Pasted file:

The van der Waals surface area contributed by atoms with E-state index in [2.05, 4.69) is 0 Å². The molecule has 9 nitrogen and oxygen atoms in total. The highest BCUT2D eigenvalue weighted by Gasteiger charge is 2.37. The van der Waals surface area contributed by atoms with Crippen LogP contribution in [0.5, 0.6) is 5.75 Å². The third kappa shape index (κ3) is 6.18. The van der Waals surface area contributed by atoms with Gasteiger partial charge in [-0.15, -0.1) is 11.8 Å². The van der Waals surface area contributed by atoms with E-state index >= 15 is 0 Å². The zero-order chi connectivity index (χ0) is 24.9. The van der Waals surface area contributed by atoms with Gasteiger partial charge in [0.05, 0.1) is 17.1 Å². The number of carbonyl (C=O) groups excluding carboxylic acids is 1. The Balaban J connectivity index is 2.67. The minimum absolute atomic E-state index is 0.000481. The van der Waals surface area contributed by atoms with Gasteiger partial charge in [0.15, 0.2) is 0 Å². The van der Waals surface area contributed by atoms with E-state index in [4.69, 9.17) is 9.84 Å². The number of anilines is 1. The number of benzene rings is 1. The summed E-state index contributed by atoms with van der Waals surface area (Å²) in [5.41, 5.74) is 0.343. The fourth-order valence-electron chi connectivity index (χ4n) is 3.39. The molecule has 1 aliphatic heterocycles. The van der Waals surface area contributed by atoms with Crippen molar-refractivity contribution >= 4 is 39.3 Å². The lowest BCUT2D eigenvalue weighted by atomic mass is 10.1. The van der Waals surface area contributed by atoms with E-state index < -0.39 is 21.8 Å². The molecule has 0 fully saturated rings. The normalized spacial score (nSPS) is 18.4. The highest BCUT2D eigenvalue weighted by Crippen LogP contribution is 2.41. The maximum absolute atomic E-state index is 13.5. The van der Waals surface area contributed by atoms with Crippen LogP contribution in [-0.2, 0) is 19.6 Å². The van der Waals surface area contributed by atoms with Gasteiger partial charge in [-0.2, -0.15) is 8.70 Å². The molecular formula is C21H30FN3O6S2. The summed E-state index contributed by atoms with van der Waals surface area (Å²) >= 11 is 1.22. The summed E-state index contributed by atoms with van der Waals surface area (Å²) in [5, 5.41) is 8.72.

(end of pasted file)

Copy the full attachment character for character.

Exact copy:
The van der Waals surface area contributed by atoms with E-state index in [2.05, 4.69) is 0 Å². The molecule has 9 nitrogen and oxygen atoms in total. The highest BCUT2D eigenvalue weighted by Gasteiger charge is 2.37. The van der Waals surface area contributed by atoms with Crippen LogP contribution in [0.5, 0.6) is 5.75 Å². The third kappa shape index (κ3) is 6.18. The van der Waals surface area contributed by atoms with Gasteiger partial charge in [-0.15, -0.1) is 11.8 Å². The van der Waals surface area contributed by atoms with E-state index >= 15 is 0 Å². The zero-order chi connectivity index (χ0) is 24.9. The van der Waals surface area contributed by atoms with Gasteiger partial charge in [0.05, 0.1) is 17.1 Å². The number of carbonyl (C=O) groups excluding carboxylic acids is 1. The Balaban J connectivity index is 2.67. The minimum absolute atomic E-state index is 0.000481. The van der Waals surface area contributed by atoms with Gasteiger partial charge in [0.15, 0.2) is 0 Å². The van der Waals surface area contributed by atoms with E-state index in [4.69, 9.17) is 9.84 Å². The number of anilines is 1. The number of benzene rings is 1. The summed E-state index contributed by atoms with van der Waals surface area (Å²) in [5.41, 5.74) is 0.343. The fourth-order valence-electron chi connectivity index (χ4n) is 3.39. The molecule has 1 aliphatic heterocycles. The van der Waals surface area contributed by atoms with Crippen molar-refractivity contribution >= 4 is 39.3 Å². The lowest BCUT2D eigenvalue weighted by atomic mass is 10.1. The van der Waals surface area contributed by atoms with E-state index < -0.39 is 21.8 Å². The molecule has 0 fully saturated rings. The normalized spacial score (nSPS) is 18.4. The highest BCUT2D eigenvalue weighted by Crippen LogP contribution is 2.41. The maximum absolute atomic E-state index is 13.5. The van der Waals surface area contributed by atoms with Crippen LogP contribution in [-0.2, 0) is 19.6 Å². The van der Waals surface area contributed by atoms with Gasteiger partial charge in [-0.2, -0.15) is 8.70 Å². The molecular formula is C21H30FN3O6S2. The summed E-state index contributed by atoms with van der Waals surface area (Å²) >= 11 is 1.22. The summed E-state index contributed by atoms with van der Waals surface area (Å²) in [5, 5.41) is 8.72.